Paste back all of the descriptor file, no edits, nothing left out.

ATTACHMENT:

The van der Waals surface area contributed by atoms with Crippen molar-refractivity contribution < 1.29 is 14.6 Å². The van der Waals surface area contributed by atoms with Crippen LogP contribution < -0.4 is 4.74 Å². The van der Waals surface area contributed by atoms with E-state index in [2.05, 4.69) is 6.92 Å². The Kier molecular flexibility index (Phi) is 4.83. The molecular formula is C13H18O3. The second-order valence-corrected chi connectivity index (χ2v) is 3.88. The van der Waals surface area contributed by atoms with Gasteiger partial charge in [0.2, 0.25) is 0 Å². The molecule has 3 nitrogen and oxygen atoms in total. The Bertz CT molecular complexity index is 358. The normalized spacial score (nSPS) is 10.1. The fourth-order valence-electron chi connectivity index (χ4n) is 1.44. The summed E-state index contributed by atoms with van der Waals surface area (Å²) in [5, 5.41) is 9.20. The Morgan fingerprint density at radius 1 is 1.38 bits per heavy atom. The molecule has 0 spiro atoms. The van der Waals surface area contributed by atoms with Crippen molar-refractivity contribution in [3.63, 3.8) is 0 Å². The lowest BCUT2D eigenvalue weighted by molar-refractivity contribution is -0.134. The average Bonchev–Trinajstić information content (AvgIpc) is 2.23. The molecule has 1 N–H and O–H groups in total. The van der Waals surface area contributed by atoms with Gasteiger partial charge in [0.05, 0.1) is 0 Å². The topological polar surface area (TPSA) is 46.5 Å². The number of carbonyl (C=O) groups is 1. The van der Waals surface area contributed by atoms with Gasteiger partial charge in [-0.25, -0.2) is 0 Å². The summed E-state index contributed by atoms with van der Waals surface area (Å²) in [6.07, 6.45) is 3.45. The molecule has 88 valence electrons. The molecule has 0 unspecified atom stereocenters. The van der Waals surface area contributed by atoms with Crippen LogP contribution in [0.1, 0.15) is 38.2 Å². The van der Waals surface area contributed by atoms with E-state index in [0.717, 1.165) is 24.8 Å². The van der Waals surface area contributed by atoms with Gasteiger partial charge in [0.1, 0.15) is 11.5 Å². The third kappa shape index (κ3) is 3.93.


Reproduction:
The van der Waals surface area contributed by atoms with Crippen molar-refractivity contribution < 1.29 is 14.6 Å². The van der Waals surface area contributed by atoms with Crippen LogP contribution < -0.4 is 4.74 Å². The van der Waals surface area contributed by atoms with E-state index in [2.05, 4.69) is 6.92 Å². The Kier molecular flexibility index (Phi) is 4.83. The molecular formula is C13H18O3. The second-order valence-corrected chi connectivity index (χ2v) is 3.88. The van der Waals surface area contributed by atoms with Gasteiger partial charge in [0.2, 0.25) is 0 Å². The molecule has 3 nitrogen and oxygen atoms in total. The Bertz CT molecular complexity index is 358. The normalized spacial score (nSPS) is 10.1. The fourth-order valence-electron chi connectivity index (χ4n) is 1.44. The summed E-state index contributed by atoms with van der Waals surface area (Å²) in [5, 5.41) is 9.20. The Morgan fingerprint density at radius 1 is 1.38 bits per heavy atom. The molecule has 0 spiro atoms. The van der Waals surface area contributed by atoms with Crippen molar-refractivity contribution in [3.63, 3.8) is 0 Å². The lowest BCUT2D eigenvalue weighted by molar-refractivity contribution is -0.134. The average Bonchev–Trinajstić information content (AvgIpc) is 2.23. The molecule has 1 N–H and O–H groups in total. The van der Waals surface area contributed by atoms with Gasteiger partial charge in [0.05, 0.1) is 0 Å². The topological polar surface area (TPSA) is 46.5 Å². The number of carbonyl (C=O) groups is 1. The van der Waals surface area contributed by atoms with Gasteiger partial charge in [-0.25, -0.2) is 0 Å². The summed E-state index contributed by atoms with van der Waals surface area (Å²) in [6.07, 6.45) is 3.45. The molecule has 88 valence electrons. The molecule has 0 unspecified atom stereocenters. The van der Waals surface area contributed by atoms with Crippen LogP contribution in [0.1, 0.15) is 38.2 Å². The van der Waals surface area contributed by atoms with E-state index in [0.717, 1.165) is 24.8 Å². The van der Waals surface area contributed by atoms with Gasteiger partial charge in [0.1, 0.15) is 11.5 Å². The third kappa shape index (κ3) is 3.93.